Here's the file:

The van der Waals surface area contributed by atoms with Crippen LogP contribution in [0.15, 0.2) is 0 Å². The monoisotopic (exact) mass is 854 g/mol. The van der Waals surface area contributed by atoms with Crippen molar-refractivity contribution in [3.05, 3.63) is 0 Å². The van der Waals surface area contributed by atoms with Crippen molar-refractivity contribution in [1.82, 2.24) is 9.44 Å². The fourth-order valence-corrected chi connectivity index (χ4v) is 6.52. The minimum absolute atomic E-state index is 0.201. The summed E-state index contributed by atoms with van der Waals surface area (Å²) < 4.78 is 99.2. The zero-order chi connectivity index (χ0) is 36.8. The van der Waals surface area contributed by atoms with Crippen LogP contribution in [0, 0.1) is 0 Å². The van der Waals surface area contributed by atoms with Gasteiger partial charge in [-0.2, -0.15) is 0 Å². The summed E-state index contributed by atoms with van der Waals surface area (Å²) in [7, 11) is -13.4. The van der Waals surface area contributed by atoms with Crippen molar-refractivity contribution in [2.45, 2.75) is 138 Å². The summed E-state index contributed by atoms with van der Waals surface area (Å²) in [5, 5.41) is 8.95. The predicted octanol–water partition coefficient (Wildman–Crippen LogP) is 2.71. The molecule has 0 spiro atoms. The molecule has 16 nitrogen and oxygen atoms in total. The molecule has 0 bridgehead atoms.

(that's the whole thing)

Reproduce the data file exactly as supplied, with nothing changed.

The van der Waals surface area contributed by atoms with Crippen LogP contribution in [0.15, 0.2) is 0 Å². The monoisotopic (exact) mass is 854 g/mol. The van der Waals surface area contributed by atoms with Crippen molar-refractivity contribution in [3.05, 3.63) is 0 Å². The van der Waals surface area contributed by atoms with Crippen molar-refractivity contribution in [1.82, 2.24) is 9.44 Å². The fourth-order valence-corrected chi connectivity index (χ4v) is 6.52. The minimum absolute atomic E-state index is 0.201. The summed E-state index contributed by atoms with van der Waals surface area (Å²) < 4.78 is 99.2. The zero-order chi connectivity index (χ0) is 36.8. The van der Waals surface area contributed by atoms with Crippen LogP contribution in [0, 0.1) is 0 Å². The van der Waals surface area contributed by atoms with Gasteiger partial charge in [-0.2, -0.15) is 0 Å². The summed E-state index contributed by atoms with van der Waals surface area (Å²) in [7, 11) is -13.4. The van der Waals surface area contributed by atoms with Crippen molar-refractivity contribution in [2.45, 2.75) is 138 Å². The summed E-state index contributed by atoms with van der Waals surface area (Å²) in [5, 5.41) is 8.95. The predicted octanol–water partition coefficient (Wildman–Crippen LogP) is 2.71. The molecule has 0 spiro atoms. The molecule has 16 nitrogen and oxygen atoms in total. The molecule has 0 bridgehead atoms.